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How to Backup and Restore a Kubernetes Cluster with Bacula Enterprise?

  • February 14, 2020

Overview

As containers are increasingly deployed in mission-critical operational environments, organizations are increasingly becoming concerned with security, backup and recovery, and other data management issues. Initially, the majority of containerized applications were stateless, which allowed them to be more easily be deployed on a public cloud. However, as stateful applications that require access to a database have become containerized, the need to seriously consider backup and recovery has increased dramatically. Typically, an IT department’s concerns for deployed container environments are now largely around data security, data loss and planning for disaster recovery and business continuity.

Whether Containers are being used in a deployed environment to give a new lease of life to monolithic applications, or refactor legacy applications, or implement new dynamic distributed applications, the need to protect its stateful data remains. An organization’s need to maintain SLAs, and ensure container-based services are always available in a correct state, will always be top of mind. Therefore, a minimum viable Kubernetes distribution requires effective backup and recovery of cluster components and persistent data for productive operation.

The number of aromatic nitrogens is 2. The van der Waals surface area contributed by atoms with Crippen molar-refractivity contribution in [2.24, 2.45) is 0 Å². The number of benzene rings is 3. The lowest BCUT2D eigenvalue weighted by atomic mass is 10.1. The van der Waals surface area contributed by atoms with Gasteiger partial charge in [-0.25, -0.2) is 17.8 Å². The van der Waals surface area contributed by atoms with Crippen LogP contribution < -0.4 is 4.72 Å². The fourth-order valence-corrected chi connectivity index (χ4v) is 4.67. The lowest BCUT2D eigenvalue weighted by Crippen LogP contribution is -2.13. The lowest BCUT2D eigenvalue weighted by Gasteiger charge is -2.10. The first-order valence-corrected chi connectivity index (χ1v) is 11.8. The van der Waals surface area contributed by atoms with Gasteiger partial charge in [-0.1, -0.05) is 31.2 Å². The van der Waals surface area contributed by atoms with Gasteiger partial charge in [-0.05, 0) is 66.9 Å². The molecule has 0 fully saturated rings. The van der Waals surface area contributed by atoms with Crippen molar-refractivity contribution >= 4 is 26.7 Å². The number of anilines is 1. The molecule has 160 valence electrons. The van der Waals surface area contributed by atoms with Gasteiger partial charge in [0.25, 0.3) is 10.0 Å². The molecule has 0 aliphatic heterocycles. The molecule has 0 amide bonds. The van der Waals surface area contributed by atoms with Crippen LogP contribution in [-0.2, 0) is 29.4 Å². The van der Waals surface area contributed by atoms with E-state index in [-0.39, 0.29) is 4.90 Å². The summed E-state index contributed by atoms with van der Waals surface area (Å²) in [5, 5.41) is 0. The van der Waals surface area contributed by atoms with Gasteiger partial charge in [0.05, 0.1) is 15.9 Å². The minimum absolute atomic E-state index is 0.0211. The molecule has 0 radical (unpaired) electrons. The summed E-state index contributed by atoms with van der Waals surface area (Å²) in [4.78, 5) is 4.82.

For organizations running containers in production environments, Bacula Enterprise is the first enterprise backup and recovery platform that provides an enterprisegrade solution for an organization with deployed Kubernetes Clusters to back up and recover data consistently across all its platforms.

Bacula brings agility benefits to Container environments because of its unusually high degree of modularity and flexibility. For example, Bacula can also make it
possible to migrate persistent volumes between Kubernetes clusters – e.g., at the restore time, you can specify another Kubernetes system to write to. This agility
in turn offers organizations the opportunity not only to save time, but also to significantly reduce complexity, costs and vendor lock-in.

Many organizations have deployed containers on least two of three major public clouds, and a good proportion of those running containers on Amazon Web Services (AWS), Google Cloud Platform (GCP) and Microsoft Azure. Bacula’s native integration with these Cloud platforms help to speed and ease operations in these environments. Bacula also helps companies to avoid being locked into a single vendor, because apart from its own open source-based code, it also facilitates containers to be more easily moved from one cloud to another. Bacula also facilities Hybrid cloud via its ease of integration of private and public cloud services to support parallel, integrated or complementary tasks.